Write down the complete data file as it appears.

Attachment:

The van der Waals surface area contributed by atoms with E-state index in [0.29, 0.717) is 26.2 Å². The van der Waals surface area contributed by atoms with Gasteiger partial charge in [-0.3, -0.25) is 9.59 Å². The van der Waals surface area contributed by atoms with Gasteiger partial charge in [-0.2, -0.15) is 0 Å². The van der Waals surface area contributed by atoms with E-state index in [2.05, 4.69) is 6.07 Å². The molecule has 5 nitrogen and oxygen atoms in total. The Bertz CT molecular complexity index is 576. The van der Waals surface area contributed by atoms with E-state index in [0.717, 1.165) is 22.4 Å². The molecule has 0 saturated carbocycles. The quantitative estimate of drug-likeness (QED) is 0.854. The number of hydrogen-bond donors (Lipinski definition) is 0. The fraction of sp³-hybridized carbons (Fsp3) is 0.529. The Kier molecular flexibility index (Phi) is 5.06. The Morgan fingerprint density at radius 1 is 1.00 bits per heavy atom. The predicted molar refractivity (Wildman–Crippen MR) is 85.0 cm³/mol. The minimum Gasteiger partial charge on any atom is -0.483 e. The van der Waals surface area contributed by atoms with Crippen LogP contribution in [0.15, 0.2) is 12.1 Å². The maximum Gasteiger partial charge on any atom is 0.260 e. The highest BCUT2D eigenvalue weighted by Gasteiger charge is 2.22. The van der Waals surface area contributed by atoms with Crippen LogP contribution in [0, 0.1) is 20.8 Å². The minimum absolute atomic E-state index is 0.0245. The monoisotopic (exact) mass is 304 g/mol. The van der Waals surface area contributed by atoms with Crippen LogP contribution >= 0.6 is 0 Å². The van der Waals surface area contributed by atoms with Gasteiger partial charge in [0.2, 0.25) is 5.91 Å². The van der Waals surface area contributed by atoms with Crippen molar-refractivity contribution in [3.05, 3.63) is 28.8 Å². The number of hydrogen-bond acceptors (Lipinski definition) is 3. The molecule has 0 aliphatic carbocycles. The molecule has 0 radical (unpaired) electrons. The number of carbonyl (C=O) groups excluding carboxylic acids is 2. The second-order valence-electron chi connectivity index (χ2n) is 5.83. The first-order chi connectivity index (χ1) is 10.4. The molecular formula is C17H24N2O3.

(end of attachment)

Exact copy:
The van der Waals surface area contributed by atoms with E-state index in [0.29, 0.717) is 26.2 Å². The van der Waals surface area contributed by atoms with Gasteiger partial charge in [-0.3, -0.25) is 9.59 Å². The van der Waals surface area contributed by atoms with Gasteiger partial charge in [-0.2, -0.15) is 0 Å². The van der Waals surface area contributed by atoms with E-state index in [2.05, 4.69) is 6.07 Å². The molecule has 5 nitrogen and oxygen atoms in total. The Bertz CT molecular complexity index is 576. The van der Waals surface area contributed by atoms with E-state index in [0.717, 1.165) is 22.4 Å². The molecule has 0 saturated carbocycles. The quantitative estimate of drug-likeness (QED) is 0.854. The number of hydrogen-bond donors (Lipinski definition) is 0. The fraction of sp³-hybridized carbons (Fsp3) is 0.529. The Kier molecular flexibility index (Phi) is 5.06. The Morgan fingerprint density at radius 1 is 1.00 bits per heavy atom. The predicted molar refractivity (Wildman–Crippen MR) is 85.0 cm³/mol. The minimum Gasteiger partial charge on any atom is -0.483 e. The van der Waals surface area contributed by atoms with Crippen LogP contribution in [0.15, 0.2) is 12.1 Å². The maximum Gasteiger partial charge on any atom is 0.260 e. The highest BCUT2D eigenvalue weighted by Gasteiger charge is 2.22. The van der Waals surface area contributed by atoms with Crippen LogP contribution in [0, 0.1) is 20.8 Å². The minimum absolute atomic E-state index is 0.0245. The monoisotopic (exact) mass is 304 g/mol. The van der Waals surface area contributed by atoms with Crippen LogP contribution >= 0.6 is 0 Å². The van der Waals surface area contributed by atoms with Gasteiger partial charge in [0.2, 0.25) is 5.91 Å². The van der Waals surface area contributed by atoms with Crippen molar-refractivity contribution in [3.05, 3.63) is 28.8 Å². The number of hydrogen-bond acceptors (Lipinski definition) is 3. The molecule has 0 aliphatic carbocycles. The molecule has 0 radical (unpaired) electrons. The number of carbonyl (C=O) groups excluding carboxylic acids is 2. The second-order valence-electron chi connectivity index (χ2n) is 5.83. The first-order chi connectivity index (χ1) is 10.4. The molecular formula is C17H24N2O3.